A Beginners Guide to Soave Wine

April 19, 2019

Image by Betsy Ogles from PixabayToday we’re going to take a look at an Italian classic: Soave. This wine is made from Garganega grapes and produced near the Soave village in Northern Italy. This region is known for its zesty white wines that pair wonderfully with Italian seafood. The hills around Soave are volcanic, which makes the region particularly fertile. Combined with the Italian climate, this makes for ideal vineyard cultivation conditions.

Types of Soave

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Far from being a singular wine, Soave is a blanket term for a variety of types. All these wines share similar flavor notes and textures; however, depending on the category, some may be sparkling while others are sweeter than normal. There are five types of Soave:

Soave: This is the standard Soave style and the kind that is easiest to find in stores. These wines are straightforward and lean. They are produced in the flatlands of Soave.

Soave Spumante: This is a sparkling Soave wine.

Soave Colli Scalier: These wines are made in the hillier parts of Soave. They are more expensive than regular Soave.

Soave Classico: This is the original Soave type that all the others branch off from. They are produced in the hills right near Castello di Soave. They tend to more expensive than other varieties.

Recioto di Soave: For those who dislike dry wines, Recioto di Soave is the sweeter variety.

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Probably the most common flavour notes found in all types of Soave wines are of zest of melon and orange zest. Along with these two fruits, expect to taste hints of peach as well as sweeter herbs like marjoram. Soave is often family dry and many describe it as having a salty taste alongside the fruit notes. The wine is also pretty light-bodied, making it a wonderful choice on hot days when one wants to avoid heavier wines.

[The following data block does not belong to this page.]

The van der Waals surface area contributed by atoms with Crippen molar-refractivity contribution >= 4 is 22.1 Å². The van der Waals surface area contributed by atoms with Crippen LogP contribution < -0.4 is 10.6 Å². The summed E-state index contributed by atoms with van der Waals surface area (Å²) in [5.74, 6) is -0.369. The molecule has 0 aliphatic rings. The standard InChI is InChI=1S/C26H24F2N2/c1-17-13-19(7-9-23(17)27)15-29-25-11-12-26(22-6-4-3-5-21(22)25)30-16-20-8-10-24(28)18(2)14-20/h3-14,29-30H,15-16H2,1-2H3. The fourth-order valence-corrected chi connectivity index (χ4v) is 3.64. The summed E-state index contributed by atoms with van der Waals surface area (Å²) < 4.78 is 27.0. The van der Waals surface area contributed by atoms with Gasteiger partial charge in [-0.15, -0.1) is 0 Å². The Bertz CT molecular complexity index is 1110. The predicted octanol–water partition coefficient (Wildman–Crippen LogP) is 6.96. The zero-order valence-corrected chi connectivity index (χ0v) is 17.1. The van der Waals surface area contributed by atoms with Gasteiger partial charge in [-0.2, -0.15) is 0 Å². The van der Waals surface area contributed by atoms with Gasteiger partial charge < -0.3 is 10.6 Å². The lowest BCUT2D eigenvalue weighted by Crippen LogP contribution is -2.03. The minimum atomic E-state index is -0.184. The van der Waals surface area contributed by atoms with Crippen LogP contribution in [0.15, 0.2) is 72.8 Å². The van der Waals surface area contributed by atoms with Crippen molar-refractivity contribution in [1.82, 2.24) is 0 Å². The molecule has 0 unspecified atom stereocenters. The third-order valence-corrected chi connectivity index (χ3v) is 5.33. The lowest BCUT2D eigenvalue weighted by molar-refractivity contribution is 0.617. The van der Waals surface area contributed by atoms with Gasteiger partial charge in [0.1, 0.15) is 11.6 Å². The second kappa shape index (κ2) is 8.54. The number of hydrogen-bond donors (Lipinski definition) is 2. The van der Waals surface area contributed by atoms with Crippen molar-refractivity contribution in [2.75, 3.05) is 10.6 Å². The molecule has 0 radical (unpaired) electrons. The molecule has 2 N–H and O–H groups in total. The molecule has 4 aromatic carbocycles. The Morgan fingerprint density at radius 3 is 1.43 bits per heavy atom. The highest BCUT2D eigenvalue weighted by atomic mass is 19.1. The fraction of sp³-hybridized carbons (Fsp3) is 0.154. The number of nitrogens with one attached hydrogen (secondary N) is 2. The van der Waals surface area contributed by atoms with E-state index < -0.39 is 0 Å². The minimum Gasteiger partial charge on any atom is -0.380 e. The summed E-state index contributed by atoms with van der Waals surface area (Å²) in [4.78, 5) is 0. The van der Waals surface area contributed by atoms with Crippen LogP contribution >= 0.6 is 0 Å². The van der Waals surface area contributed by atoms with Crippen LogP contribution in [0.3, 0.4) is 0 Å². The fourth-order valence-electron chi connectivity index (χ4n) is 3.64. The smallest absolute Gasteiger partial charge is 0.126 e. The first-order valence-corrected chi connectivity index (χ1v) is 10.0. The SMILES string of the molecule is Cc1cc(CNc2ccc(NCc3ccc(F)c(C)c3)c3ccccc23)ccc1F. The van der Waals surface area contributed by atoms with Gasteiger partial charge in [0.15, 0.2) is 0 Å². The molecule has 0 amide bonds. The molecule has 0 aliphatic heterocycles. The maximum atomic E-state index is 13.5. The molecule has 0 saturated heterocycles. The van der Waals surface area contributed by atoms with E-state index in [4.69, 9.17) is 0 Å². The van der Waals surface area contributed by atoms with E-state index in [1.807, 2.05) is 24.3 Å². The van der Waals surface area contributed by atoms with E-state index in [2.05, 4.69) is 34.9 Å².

Other less common flavors and aromas found in Soave wine include marmalade, fennel, lemon, and honey.

Depending on the aging process, Soave can taste either lean or rich. The more affordable wines are often aged in stainless steel tanks. These wines have a fairly lean and no-nonsense texture and taste. Conversely, wines aged in oak barrels tend to be rich with a notable flavor of nuts.

Food Pairing and Complementary Recipes

DSCF4710-2Soave is a perfect wine to pair with all manner of seafood dishes. Rich seafood dishes pair extremely well as the dry, lean Soave will cut through a lot of the heaviness. Clam dishes, in particular, are a classic pairing as are pasta dishes made with gnocchi.

We have a number of seafood dishes that will pair wonderfully with a bottle of Soave. If you want to keep things simple, try pairing the wine with our recipes for Pecan Crusted Salmon or Halibut with Cilantro-Lime Butter. If you want to try something a little spicier, try having a glass of Soave with our recipe for warming Kerala Fish Curry

Wines to Try

Pieropan La Rocca Soave Classico ($31)

Delicate and elegant with a wonderful amount of citrus and acidity.

Suavia Monte Carbonare Soave Classico ($30)

Delicate and light with a wonderful taste of peach, pear, and apple.

Inama Vin Soave Soave Classico ($15)

Crisp and salty with a wonderfully vibrant finish.

James Aitchison